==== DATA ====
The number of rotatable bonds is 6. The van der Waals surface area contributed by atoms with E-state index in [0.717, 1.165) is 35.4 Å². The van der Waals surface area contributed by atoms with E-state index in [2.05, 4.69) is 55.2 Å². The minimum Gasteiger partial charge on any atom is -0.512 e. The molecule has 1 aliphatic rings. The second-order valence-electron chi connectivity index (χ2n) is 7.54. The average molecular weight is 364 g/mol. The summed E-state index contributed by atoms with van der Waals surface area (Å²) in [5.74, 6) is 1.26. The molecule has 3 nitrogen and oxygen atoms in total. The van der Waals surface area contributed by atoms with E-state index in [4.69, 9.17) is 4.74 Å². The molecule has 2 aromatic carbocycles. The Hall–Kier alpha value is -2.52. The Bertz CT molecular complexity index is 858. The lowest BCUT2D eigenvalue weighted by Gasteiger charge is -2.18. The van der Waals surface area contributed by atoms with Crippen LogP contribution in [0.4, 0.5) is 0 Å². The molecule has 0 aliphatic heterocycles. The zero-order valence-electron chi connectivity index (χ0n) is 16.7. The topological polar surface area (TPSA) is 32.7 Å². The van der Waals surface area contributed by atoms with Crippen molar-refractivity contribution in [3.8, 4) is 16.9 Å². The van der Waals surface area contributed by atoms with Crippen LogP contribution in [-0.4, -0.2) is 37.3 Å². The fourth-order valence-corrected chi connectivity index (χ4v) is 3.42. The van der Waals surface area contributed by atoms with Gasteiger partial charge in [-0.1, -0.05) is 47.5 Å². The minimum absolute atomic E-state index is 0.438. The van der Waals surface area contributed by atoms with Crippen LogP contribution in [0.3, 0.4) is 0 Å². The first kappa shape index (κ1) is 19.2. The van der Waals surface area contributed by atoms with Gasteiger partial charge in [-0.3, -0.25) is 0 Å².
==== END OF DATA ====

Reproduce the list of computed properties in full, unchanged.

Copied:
The number of rotatable bonds is 6. The van der Waals surface area contributed by atoms with E-state index in [0.717, 1.165) is 35.4 Å². The van der Waals surface area contributed by atoms with E-state index in [2.05, 4.69) is 55.2 Å². The minimum Gasteiger partial charge on any atom is -0.512 e. The molecule has 1 aliphatic rings. The second-order valence-electron chi connectivity index (χ2n) is 7.54. The average molecular weight is 364 g/mol. The summed E-state index contributed by atoms with van der Waals surface area (Å²) in [5.74, 6) is 1.26. The molecule has 3 nitrogen and oxygen atoms in total. The van der Waals surface area contributed by atoms with E-state index in [4.69, 9.17) is 4.74 Å². The molecule has 2 aromatic carbocycles. The Hall–Kier alpha value is -2.52. The Bertz CT molecular complexity index is 858. The lowest BCUT2D eigenvalue weighted by Gasteiger charge is -2.18. The van der Waals surface area contributed by atoms with Crippen LogP contribution in [0.4, 0.5) is 0 Å². The molecule has 0 aliphatic heterocycles. The zero-order valence-electron chi connectivity index (χ0n) is 16.7. The topological polar surface area (TPSA) is 32.7 Å². The van der Waals surface area contributed by atoms with Crippen molar-refractivity contribution in [3.8, 4) is 16.9 Å². The van der Waals surface area contributed by atoms with Crippen LogP contribution in [-0.4, -0.2) is 37.3 Å². The fourth-order valence-corrected chi connectivity index (χ4v) is 3.42. The van der Waals surface area contributed by atoms with Gasteiger partial charge in [-0.1, -0.05) is 47.5 Å². The minimum absolute atomic E-state index is 0.438. The van der Waals surface area contributed by atoms with Crippen LogP contribution in [0.3, 0.4) is 0 Å². The first kappa shape index (κ1) is 19.2. The van der Waals surface area contributed by atoms with Gasteiger partial charge in [-0.3, -0.25) is 0 Å².